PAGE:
Reading Recommendations · Beyond Bestsellers: Notable New Fiction Titles (October 2013)
Only a few books reach the top of the fiction bestseller charts, but there are many more terrific new titles available at the Library. Here are some recent favorites.
Mystery readers who love a European setting will be delighted to meet Inspector Pieter Van In of Bruges, Belgium. A best-selling series in Europe, this is the first episode to be translated into English. There is a break-in at a jewelry shop, but nothing is taken. Instead, the pieces are all melted in acid, clearly an act of revenge. Clues written as Latin squares lead Van In and the beautiful new District Attorney Hannelore Martens through several generations of family secrets before the perpetrator is unveiled.
This oddball novel, which takes place in Paris in the early 1950s, is a combination of Russian folklore, Cold War thriller, and romance. Eternally young and beautiful Zoya and her elder crone friend, Elga, are the last of the babayagas. As they cast their spells about Paris – Zoya’s generally involving acquiring or ridding herself of lovers and Elga’s turning people into rats and fleas – two American expats with CIA connections try to advance their causes while deciphering the entrancing allure of Parisian women, made more difficult when the woman is a witch.
The story shifts between Alice, a young woman filled with wanderlust who returns to London to be with her father as he dies, and Daniel, a homeless man who lives to find the daughter he never knew. Inevitably the two will meet, as the motifs of family, loneliness, and love are explored in this debut novel. Beautiful sparse prose takes the reader into the minds of the characters as their stories begin to slowly intertwine. While the actual plot is deceptively simple, the total effect of the novel is more complex and will no doubt linger after the book covers are closed.
“I know some of you reading this are convinced humans are a myth, but I am here to state that they do actually exist. For those of you that don’t know, a human is a real bipedal life form of midrange intelligence, living a largely deluded existence on a small waterlogged planet in a very lonely corner of the universe.” An alien, in the form of Cambridge mathematics professor Andrew Martin, has been sent from Vonnadoria to erase the professor’s history-changing discovery, but ironically finds he is becoming fond of life on Water Planet 7081.
A multi-layered thriller in so many ways, this first entry in a planned trilogy takes place in atmospheric Venice. Two murders bring together two strong women – an Italian detective working her first murder case and a US Army officer who is trying to fill a Freedom of Information enquiry. Also threaded throughout the story is another tale of Venice – a virtual one playing out on the Carnivia website where costumed avatars share secrets and lead fantasy lives. Kat and Holly don’t have time for games, but it may be necessary to become players.
Rob Carrey has been living with a secret from the past when he was part of four-man rowing team at an elite private school. As the 15 year reunion approaches and his current girlfriend breaks up with him, Rob relives his year as a scholarship student and the incredible pressure to win an important race. The tragedy that haunts him shows his emotionally weak side, but also emphasizes the bravado of young men in general and the false security which accompanies that. Irwin writes with tangible passion for his characters, making this much more than a sports novel.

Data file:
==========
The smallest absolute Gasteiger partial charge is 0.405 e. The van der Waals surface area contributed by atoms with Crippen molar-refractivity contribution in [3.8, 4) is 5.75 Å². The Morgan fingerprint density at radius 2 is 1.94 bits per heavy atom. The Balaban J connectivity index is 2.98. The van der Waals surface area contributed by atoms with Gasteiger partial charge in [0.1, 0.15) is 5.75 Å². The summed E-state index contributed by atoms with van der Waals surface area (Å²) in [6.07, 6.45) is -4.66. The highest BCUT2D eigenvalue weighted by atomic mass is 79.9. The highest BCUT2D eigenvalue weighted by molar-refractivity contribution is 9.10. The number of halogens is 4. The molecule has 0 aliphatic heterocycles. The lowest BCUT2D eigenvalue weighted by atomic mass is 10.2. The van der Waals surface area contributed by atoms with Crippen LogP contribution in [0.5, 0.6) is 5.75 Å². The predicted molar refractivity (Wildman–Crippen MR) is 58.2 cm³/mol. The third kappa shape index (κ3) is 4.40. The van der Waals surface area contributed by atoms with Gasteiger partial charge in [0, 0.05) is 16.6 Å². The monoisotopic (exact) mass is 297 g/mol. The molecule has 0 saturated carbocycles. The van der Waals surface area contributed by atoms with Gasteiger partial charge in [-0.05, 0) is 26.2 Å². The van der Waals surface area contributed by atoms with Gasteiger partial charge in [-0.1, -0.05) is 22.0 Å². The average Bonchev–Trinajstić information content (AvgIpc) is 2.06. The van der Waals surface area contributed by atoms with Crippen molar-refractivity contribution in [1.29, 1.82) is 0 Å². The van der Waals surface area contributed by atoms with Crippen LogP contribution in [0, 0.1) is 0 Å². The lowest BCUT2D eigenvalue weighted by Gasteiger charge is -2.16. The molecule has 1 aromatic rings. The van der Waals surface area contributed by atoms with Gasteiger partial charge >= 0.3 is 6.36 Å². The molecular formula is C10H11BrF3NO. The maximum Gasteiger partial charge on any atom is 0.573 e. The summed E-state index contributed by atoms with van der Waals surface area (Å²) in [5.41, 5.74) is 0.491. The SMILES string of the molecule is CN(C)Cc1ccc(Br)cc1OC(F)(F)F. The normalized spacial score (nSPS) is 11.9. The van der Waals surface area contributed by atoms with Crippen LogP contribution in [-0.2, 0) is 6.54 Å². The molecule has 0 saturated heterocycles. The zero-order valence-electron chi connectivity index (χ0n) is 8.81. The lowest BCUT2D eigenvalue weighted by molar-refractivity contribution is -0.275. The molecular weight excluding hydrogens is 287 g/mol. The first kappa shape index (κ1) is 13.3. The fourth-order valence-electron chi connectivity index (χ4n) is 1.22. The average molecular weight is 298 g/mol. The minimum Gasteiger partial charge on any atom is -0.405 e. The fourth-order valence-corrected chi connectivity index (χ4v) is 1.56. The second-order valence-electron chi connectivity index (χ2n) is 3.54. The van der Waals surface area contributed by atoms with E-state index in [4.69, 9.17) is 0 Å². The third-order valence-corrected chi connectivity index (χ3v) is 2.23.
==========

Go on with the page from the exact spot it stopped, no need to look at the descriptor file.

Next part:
Nicholas Young (of serious Chinese lineage despite the perfectly English-sounding name) is bringing his ABC (American Born Chinese) girlfriend to Singapore to spend the summer, which includes a high society wedding. Scheming aunties and virulent gossips try to safeguard the sanctity of the Asian upper crust as one of their most eligible bachelors may be about to jump ship for a girl of no pedigree. It makes the snobby Brits look quite tame as lifestyles of the rich and famous tiger mothers are hilariously portrayed and dissected in Kwan’s debut novel.
Lawton is the author of the Inspector Troy series and an elegant historical suspense writer. Beginning and ending in 1963 with a final scam scheduled to take place during Kennedy’s visit to Berlin, the majority of the novel takes place in World War II as all the characters meet. Black marketing of goods supplemented their military pay then but smuggling people, as American Frank Spoleto is now suggesting, is a different matter. A “superbly well-built Cold War cocktail - bracing, deliriously delicious, but carrying the slightly bitter aftertaste of dreams gone bad.”
Author James McBride will be appearing at Books by the Banks this month and is featured on the Meet the Author panel that weekend. His newest book is a yarn spun by a young adolescent narrator, Henry otherwise known as Henrietta or “Little Onion”. He was swept up in one of John Brown’s Kansas raids to free slaves, mistaken as a girl, and carried away with the abolitionist’s posse. As time progresses and puberty sets in, he not only fears for the cause these rabble-rousers are fighting, but it won’t be long before they discover the real Henry.
This doorstop of a novel, befitting the National Book Award author’s return to fiction after 20 years, is a saga of politics, revenge, and family loyalty. The investigation of the murder of an American journalist in Haiti leads back to the deceased’s father, who vowed retaliation for the destruction of his Croatian family during World War II. Filled with questions of moral tenacity, a fair share of intrigue, native voodoo ceremonies and CIA spooks among the diplomats, this story proves the line between good guys and bad guys is not so firmly drawn.
Need more suggestions? Contact your local branch and our staff will be happy to assist you!